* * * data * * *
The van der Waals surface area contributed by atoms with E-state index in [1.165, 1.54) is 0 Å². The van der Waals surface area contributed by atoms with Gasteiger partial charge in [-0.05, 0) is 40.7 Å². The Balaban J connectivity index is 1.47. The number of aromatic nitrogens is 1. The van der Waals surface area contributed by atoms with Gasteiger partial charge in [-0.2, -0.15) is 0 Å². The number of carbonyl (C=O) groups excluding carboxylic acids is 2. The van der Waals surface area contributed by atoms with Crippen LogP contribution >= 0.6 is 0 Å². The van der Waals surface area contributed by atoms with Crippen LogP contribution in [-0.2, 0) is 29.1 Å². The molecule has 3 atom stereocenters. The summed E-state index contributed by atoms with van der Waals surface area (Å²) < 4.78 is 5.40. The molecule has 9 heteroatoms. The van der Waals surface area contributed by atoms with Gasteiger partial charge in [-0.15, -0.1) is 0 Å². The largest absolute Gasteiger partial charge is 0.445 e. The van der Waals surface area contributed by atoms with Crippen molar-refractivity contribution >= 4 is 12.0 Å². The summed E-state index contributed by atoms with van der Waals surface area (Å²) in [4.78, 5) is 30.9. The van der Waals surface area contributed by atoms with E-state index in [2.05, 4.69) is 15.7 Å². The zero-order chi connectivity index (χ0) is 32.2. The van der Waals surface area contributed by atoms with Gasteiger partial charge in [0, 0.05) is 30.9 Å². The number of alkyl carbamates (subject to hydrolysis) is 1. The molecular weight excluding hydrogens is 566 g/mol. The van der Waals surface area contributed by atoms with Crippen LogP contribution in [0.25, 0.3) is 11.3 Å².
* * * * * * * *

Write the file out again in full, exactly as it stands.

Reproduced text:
The van der Waals surface area contributed by atoms with E-state index in [1.165, 1.54) is 0 Å². The van der Waals surface area contributed by atoms with Gasteiger partial charge in [-0.05, 0) is 40.7 Å². The Balaban J connectivity index is 1.47. The number of aromatic nitrogens is 1. The van der Waals surface area contributed by atoms with Gasteiger partial charge in [-0.2, -0.15) is 0 Å². The number of carbonyl (C=O) groups excluding carboxylic acids is 2. The van der Waals surface area contributed by atoms with Crippen LogP contribution >= 0.6 is 0 Å². The van der Waals surface area contributed by atoms with Crippen LogP contribution in [-0.2, 0) is 29.1 Å². The molecule has 3 atom stereocenters. The summed E-state index contributed by atoms with van der Waals surface area (Å²) < 4.78 is 5.40. The molecule has 9 heteroatoms. The van der Waals surface area contributed by atoms with Gasteiger partial charge in [-0.15, -0.1) is 0 Å². The largest absolute Gasteiger partial charge is 0.445 e. The van der Waals surface area contributed by atoms with Crippen molar-refractivity contribution >= 4 is 12.0 Å². The summed E-state index contributed by atoms with van der Waals surface area (Å²) in [4.78, 5) is 30.9. The van der Waals surface area contributed by atoms with E-state index in [2.05, 4.69) is 15.7 Å². The zero-order chi connectivity index (χ0) is 32.2. The van der Waals surface area contributed by atoms with Gasteiger partial charge in [0, 0.05) is 30.9 Å². The number of alkyl carbamates (subject to hydrolysis) is 1. The molecular weight excluding hydrogens is 566 g/mol. The van der Waals surface area contributed by atoms with Crippen LogP contribution in [0.25, 0.3) is 11.3 Å².